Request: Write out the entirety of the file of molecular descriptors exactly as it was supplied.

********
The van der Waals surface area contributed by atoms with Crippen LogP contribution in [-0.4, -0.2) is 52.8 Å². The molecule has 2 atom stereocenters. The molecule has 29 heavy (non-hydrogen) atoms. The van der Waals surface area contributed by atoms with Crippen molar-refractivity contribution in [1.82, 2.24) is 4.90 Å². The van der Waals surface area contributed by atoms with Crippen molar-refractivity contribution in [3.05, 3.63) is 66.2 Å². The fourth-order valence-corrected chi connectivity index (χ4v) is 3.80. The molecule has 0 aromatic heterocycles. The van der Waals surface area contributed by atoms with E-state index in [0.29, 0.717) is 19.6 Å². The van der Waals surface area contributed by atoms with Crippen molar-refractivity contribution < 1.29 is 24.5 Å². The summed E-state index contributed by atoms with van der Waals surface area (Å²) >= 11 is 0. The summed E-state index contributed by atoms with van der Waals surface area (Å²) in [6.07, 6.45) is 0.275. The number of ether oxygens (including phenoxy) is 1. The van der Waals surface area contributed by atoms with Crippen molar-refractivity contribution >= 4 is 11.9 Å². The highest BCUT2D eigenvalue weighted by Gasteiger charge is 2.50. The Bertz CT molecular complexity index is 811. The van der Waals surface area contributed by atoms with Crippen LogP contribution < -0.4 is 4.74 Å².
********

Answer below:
The van der Waals surface area contributed by atoms with Crippen LogP contribution in [-0.4, -0.2) is 52.8 Å². The molecule has 2 atom stereocenters. The molecule has 29 heavy (non-hydrogen) atoms. The van der Waals surface area contributed by atoms with Crippen molar-refractivity contribution in [1.82, 2.24) is 4.90 Å². The van der Waals surface area contributed by atoms with Crippen molar-refractivity contribution in [3.05, 3.63) is 66.2 Å². The fourth-order valence-corrected chi connectivity index (χ4v) is 3.80. The molecule has 0 aromatic heterocycles. The van der Waals surface area contributed by atoms with E-state index in [0.29, 0.717) is 19.6 Å². The van der Waals surface area contributed by atoms with Crippen molar-refractivity contribution < 1.29 is 24.5 Å². The summed E-state index contributed by atoms with van der Waals surface area (Å²) >= 11 is 0. The summed E-state index contributed by atoms with van der Waals surface area (Å²) in [6.07, 6.45) is 0.275. The number of ether oxygens (including phenoxy) is 1. The van der Waals surface area contributed by atoms with Crippen molar-refractivity contribution >= 4 is 11.9 Å². The highest BCUT2D eigenvalue weighted by Gasteiger charge is 2.50. The Bertz CT molecular complexity index is 811. The van der Waals surface area contributed by atoms with Crippen LogP contribution < -0.4 is 4.74 Å².